Ellen E Jones: The Weekend's TV from The Trial of Gillian Taylforth to From Scotland with Love
Misogyny in the dock features in this salacious re-creation of a soap star’s humiliation
Ellen E Jones
Ellen is The Independent's TV critic. She writes a daily review of Last Night's TV and a weekly 'Inside TV' column for the i paper, as well as a column on general topics for the main paper most Wednesdays. Ellen is a former Hollywood correspondent and a contributing editor to Little White Lies, she's written on TV, film, lifestyle, travel and politics for publications including the Guardian, The Times, The Sunday Times, Esquire and Total Film.
Monday 14 July 2014
Some may question the cultural merit of Channel 5’s The Trial of Gillian Taylforth. Can we at least agree that on a weekend when ITV and BBC1 were both devoted to minimally varying coverage of the exact same football match, there’s value to a channel with its own peculiar remit?
Channel 5 was at its most “Channel 5” on Saturday evening with this part-dramatised account of a soap star, a Sun headline and a sex act by the side of a motorway.
Actually, Taylforth who played Kathy Beale in EastEnders from 1985 to 2000 was never, strictly speaking, on trial herself. In 1994 she brought a libel action against the Sun newspaper for printing the allegation.
Some of the talking heads in this programme speculated that Taylforth hadn’t even instigated the suit, but had been pressured into it by her then partner, the alleged BJ’s alleged recipient, Geoff Knights. It was to be Taylforth, however, who paid the heaviest price: a legal bill for half a million and a permanent punchline status.
Delicately leaving aside one woman’s humiliation for the moment, The Trial mostly played like a low-on-laughs episode of Star Stories, with future soap star Jenny Gayner as Taylforth. It even had John Sessions from Stella Street playing the Sun’s merciless defence counsel, George Carman. He delivered his innuendo-laden lines with obvious relish, rolling the r’s around his mouth like a courtesan with a cherry stem.
Should you require them, there were also some more high-minded justifications for taking another gawp at this legal low point. The most damning evidence at the time was video footage of a drunk Taylforth simulating oral sex on a German sausage (As journalist John McVicar commented: “I just wondered how they knew it was a German sausage”).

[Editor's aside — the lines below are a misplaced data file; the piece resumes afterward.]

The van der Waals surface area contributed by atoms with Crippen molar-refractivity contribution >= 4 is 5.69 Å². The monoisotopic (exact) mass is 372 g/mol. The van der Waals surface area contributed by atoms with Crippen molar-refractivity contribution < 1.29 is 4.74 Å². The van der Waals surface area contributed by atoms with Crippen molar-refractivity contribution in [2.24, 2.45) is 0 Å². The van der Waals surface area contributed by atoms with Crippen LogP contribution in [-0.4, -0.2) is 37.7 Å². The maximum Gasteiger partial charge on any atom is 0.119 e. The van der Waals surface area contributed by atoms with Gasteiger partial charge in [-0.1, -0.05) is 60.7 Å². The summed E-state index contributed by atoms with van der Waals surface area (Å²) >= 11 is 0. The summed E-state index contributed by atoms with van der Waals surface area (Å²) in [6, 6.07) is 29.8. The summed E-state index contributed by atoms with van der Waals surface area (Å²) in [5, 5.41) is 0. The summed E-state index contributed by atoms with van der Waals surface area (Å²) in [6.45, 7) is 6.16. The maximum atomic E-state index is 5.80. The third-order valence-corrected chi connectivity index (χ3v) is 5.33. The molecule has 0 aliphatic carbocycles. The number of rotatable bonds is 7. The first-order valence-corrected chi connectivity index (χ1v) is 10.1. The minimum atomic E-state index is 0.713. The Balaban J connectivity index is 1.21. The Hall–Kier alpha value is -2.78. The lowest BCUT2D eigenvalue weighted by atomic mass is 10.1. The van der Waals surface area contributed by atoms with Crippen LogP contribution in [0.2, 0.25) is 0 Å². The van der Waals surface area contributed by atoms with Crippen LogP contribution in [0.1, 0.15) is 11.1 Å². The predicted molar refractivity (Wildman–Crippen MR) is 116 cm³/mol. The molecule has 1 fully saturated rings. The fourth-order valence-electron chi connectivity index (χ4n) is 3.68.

This was relevant, apparently, because it cast doubt on the character Taylforth had presented to court. In other words, it provided grounds for some good, old-fashioned slut-shaming. Reminds you, doesn’t it, of the coverage of the now infamous Magaluf video. Attitudes have changed a lot since the Taylforth trial said one interviewee, because of Sex and the City.... blah, blah.... 50 Shades of Grey... blah. Apparently not that much.
A Century in Film: from Scotland with Love on BBC4 last night took an even wider view of British history. This 70-minute “visual and musical experience” combined archive footage from the very earliest days of the moving image right up to the Seventies, sourced by director Virginia Heath and cleverly edited together by Colin Monie.
The soundtrack was made up of tracks composed by Kenny Anderson aka Fife-born musician King Creosote. Watch it once to let the whole wash over you and a second time to appreciate all the clever ways the image and the music are linked.
This was a historical record, which also had its own hypnotic lyricism. Just to listen to several complete tracks by the same artist in a row created a sense of immersion that’s rare in our multiple device, on-demand entertainment age. The cumulative effect was to show the great, variety, beauty, humour and hardship of Scottish life since the invention of the film camera.
Scottish people with a close connection to the places and activities depicted here will obviously find this film especially resonant, but they aren’t the only potential audience. In the same way that Terence Davies’ Of Time and the City made sense to non-Liverpudlians, From Scotland with Love also bore a message for the rest of the UK. As Dear John letters go, it was pretty heartbreaking.
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